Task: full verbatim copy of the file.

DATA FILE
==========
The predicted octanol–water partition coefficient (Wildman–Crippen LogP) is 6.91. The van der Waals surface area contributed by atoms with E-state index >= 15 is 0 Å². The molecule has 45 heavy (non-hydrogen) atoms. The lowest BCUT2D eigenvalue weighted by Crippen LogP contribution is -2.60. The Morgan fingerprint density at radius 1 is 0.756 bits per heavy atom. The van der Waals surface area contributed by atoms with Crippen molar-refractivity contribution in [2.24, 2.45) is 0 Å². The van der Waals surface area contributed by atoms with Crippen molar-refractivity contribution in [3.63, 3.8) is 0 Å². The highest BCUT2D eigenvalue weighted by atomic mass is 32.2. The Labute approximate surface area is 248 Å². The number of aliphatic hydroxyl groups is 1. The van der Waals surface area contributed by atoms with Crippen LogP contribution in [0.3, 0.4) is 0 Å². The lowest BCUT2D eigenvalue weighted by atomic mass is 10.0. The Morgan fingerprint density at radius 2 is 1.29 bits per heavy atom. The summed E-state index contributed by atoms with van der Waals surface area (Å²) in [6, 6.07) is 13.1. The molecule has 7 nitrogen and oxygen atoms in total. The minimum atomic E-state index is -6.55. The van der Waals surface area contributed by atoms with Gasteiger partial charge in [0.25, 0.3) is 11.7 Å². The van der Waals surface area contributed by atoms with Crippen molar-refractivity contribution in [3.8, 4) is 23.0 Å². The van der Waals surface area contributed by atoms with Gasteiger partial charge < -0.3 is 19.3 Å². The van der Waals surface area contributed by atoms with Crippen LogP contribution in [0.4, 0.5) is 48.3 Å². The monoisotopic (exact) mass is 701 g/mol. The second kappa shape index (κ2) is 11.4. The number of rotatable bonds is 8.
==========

The predicted octanol–water partition coefficient (Wildman–Crippen LogP) is 6.91. The van der Waals surface area contributed by atoms with E-state index >= 15 is 0 Å². The molecule has 45 heavy (non-hydrogen) atoms. The lowest BCUT2D eigenvalue weighted by Crippen LogP contribution is -2.60. The Morgan fingerprint density at radius 1 is 0.756 bits per heavy atom. The van der Waals surface area contributed by atoms with Crippen molar-refractivity contribution in [2.24, 2.45) is 0 Å². The van der Waals surface area contributed by atoms with Crippen molar-refractivity contribution in [3.63, 3.8) is 0 Å². The highest BCUT2D eigenvalue weighted by atomic mass is 32.2. The Labute approximate surface area is 248 Å². The number of aliphatic hydroxyl groups is 1. The van der Waals surface area contributed by atoms with Crippen LogP contribution in [0.3, 0.4) is 0 Å². The lowest BCUT2D eigenvalue weighted by atomic mass is 10.0. The Morgan fingerprint density at radius 2 is 1.29 bits per heavy atom. The summed E-state index contributed by atoms with van der Waals surface area (Å²) in [6, 6.07) is 13.1. The molecule has 7 nitrogen and oxygen atoms in total. The minimum atomic E-state index is -6.55. The van der Waals surface area contributed by atoms with Gasteiger partial charge in [0.25, 0.3) is 11.7 Å². The van der Waals surface area contributed by atoms with Crippen molar-refractivity contribution in [3.8, 4) is 23.0 Å². The van der Waals surface area contributed by atoms with Gasteiger partial charge < -0.3 is 19.3 Å². The van der Waals surface area contributed by atoms with Crippen LogP contribution in [0.4, 0.5) is 48.3 Å². The monoisotopic (exact) mass is 701 g/mol. The second kappa shape index (κ2) is 11.4. The number of rotatable bonds is 8.